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Weed Scientist Works To Identify "Mystery Weed"
A Canadian weed scientist has been working diligently to identify a "mystery weed" discovered last summer in canola fields southeast of Winnipeg.
  Gary Martens of the University of Manitoba received calls about the purple weed mostly from southern Manitoba but also from as far away as Alberta. Farmers were worried that the tough-to-kill new weed might spread rapidly.
  The weed has some characteristics of wild mustard and some of canola, which made identification difficult.
  "By comparing chromosome counts, we've determined it's a species of wild mustard," Martens told FARM SHOW. "It has nine pair of chromosomes, which indicates it's wild mustard and not a species of canola. It also appears to be resistant to some herbicides."
  Here are some of the characteristics that contributed to solving the riddle of the "mystery weed".
  It has some hairs on its stem but not as many as wild mustard. It stands upright, like hairless-stemmed canola, and does not have the wide spreading branches of wild mustard.
  Unlike canola, which sometimes gets a purple "suntan" on its south side, the weed is purple on both sides. With pods smaller than canola, its seeds look more like wild mustard.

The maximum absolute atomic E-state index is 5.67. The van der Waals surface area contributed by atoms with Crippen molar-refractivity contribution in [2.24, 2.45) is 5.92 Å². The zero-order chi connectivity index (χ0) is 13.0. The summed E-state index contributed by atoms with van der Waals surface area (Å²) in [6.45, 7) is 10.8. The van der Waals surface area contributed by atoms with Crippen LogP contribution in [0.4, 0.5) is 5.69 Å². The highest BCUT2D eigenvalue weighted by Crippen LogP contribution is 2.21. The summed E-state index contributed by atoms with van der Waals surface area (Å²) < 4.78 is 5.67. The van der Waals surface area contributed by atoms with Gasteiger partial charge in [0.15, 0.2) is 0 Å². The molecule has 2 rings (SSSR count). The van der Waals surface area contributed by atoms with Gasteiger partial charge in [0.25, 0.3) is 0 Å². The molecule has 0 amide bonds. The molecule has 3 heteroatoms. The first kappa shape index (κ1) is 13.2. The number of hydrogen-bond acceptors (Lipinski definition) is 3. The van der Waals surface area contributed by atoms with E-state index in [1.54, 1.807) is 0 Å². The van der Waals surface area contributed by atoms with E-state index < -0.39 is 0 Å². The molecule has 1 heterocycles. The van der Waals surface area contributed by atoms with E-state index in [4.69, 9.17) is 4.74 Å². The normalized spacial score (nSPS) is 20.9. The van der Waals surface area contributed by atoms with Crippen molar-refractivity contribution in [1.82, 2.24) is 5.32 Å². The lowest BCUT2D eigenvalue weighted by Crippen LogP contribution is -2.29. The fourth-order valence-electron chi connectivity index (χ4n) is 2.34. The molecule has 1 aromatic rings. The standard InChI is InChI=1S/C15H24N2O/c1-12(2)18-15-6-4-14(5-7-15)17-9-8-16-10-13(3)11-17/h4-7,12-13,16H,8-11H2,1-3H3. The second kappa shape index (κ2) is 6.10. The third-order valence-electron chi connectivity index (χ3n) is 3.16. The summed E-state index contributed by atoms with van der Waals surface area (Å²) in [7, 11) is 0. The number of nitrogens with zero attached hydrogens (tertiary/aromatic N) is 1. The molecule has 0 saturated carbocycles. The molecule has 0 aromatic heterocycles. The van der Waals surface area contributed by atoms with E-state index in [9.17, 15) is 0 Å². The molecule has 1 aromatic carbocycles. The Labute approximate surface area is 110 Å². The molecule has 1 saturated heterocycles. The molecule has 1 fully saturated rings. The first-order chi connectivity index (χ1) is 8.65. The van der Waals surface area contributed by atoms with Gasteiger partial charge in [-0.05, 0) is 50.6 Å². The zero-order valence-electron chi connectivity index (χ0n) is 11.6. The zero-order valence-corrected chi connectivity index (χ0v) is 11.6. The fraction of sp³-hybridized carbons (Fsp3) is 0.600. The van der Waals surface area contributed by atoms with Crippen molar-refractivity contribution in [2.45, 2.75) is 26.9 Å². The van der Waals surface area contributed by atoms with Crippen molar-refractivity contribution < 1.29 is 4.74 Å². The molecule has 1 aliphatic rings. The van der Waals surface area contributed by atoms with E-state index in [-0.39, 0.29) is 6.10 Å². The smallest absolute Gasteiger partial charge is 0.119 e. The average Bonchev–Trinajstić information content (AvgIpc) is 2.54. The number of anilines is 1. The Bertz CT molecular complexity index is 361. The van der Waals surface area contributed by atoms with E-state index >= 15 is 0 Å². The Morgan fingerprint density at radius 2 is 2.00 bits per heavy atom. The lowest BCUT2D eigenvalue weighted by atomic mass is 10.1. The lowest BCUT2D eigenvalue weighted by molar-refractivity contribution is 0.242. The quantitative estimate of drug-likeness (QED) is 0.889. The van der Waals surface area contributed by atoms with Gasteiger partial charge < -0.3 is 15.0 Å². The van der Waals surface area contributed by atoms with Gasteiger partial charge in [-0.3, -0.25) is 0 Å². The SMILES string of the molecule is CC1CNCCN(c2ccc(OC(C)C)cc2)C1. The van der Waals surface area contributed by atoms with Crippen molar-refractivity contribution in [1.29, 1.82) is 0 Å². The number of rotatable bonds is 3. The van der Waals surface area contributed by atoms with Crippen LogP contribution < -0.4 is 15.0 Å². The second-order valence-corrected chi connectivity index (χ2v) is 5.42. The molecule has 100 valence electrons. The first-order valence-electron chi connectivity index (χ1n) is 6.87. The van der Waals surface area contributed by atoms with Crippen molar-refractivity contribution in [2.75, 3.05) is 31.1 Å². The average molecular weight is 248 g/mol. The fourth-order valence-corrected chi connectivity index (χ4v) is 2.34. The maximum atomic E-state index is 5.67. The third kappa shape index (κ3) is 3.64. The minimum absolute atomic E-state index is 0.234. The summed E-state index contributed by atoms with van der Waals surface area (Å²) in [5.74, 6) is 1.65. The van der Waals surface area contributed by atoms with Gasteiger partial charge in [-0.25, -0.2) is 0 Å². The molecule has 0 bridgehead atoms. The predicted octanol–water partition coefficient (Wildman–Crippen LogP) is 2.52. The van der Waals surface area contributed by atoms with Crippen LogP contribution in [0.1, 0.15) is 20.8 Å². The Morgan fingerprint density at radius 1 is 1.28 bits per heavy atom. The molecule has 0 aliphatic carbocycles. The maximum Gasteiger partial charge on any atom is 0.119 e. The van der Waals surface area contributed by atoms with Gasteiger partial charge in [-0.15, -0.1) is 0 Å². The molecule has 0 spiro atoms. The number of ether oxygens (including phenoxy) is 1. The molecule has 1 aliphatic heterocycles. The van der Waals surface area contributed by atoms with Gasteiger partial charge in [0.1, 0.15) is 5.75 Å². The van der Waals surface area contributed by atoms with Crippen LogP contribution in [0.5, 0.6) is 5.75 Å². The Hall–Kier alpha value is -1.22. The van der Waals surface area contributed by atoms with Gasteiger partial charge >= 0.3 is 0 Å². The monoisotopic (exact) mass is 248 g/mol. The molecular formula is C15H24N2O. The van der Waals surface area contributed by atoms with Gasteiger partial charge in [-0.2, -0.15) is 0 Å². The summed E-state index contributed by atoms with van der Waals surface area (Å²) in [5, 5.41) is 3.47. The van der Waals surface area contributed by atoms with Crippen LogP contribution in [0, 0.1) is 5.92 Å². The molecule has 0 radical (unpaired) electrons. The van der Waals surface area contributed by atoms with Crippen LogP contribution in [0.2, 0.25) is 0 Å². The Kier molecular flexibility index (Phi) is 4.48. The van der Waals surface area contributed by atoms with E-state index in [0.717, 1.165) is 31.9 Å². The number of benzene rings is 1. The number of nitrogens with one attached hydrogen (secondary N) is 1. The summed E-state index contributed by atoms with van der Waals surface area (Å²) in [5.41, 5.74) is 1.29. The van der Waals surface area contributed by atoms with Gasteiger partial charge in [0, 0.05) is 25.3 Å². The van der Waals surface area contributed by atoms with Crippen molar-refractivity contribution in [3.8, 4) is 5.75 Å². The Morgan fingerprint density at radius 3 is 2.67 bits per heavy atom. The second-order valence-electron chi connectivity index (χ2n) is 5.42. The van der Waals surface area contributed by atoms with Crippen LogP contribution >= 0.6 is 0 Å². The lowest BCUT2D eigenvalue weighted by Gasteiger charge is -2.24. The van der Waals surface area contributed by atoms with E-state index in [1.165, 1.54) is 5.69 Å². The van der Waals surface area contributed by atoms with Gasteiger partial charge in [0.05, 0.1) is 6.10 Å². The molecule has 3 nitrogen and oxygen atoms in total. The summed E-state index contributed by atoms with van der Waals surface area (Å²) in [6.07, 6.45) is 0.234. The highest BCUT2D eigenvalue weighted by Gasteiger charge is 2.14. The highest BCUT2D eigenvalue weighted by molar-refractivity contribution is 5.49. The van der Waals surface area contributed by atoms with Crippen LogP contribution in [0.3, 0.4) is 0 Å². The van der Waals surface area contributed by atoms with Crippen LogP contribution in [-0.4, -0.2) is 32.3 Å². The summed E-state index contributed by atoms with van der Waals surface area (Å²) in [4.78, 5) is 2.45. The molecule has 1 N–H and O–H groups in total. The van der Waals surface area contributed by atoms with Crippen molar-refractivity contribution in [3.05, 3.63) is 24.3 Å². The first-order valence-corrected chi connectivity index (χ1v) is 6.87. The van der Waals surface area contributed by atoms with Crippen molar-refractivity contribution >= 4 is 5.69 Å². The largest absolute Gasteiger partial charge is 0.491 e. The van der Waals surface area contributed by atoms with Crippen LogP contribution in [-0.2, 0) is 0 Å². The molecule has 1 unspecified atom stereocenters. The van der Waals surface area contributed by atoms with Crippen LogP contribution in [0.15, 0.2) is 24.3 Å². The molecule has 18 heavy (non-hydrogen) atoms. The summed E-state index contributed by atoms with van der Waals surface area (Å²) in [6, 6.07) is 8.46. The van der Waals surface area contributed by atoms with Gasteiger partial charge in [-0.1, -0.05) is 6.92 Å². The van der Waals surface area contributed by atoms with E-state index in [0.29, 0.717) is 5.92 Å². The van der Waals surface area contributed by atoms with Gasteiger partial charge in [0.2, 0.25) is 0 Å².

The weeds appear to have come from fields where canola is grown continuously and where farmers use the same herbicide continuously, he says.
  It does not appear to be affected by common herbicides used to kill wild mustard in canola, such as DuPont's Muster.
  Because of that, Martens recommends using an integrated approach to controlling the weed.
  "Rely less on herbicides and more on cultural practices," he says. "For example, use a heavier seeding rate than you normally do. In the case of wheat, which you might seed at less than 2 bu. per acre normally, use approximately 3 bu. per acre in areas with adequate moisture.
  "Make sure fertilizer is placed so that it feeds the crop rather than the weeds. In other words, band fertilizers at seeding whenever and wherever possible.
  "Always start with clean seed and pick a variety that's competitive. Plant a taller variety rather than a semi-dwarf variety wheat, for example.
  "Tank mix herbicides such as 2,4-D, MCPA or dicamba.
  "If possible, collect chaff at harvest time and feed it."
  Contact: FARM SHOW Followup, Gary Martens, Room 222, Agricultural Building, University of Manitoba, Winnipeg, Canada R3T 2N2 (ph 204 474-8227; fax 7528).

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1999 - Volume #23, Issue #2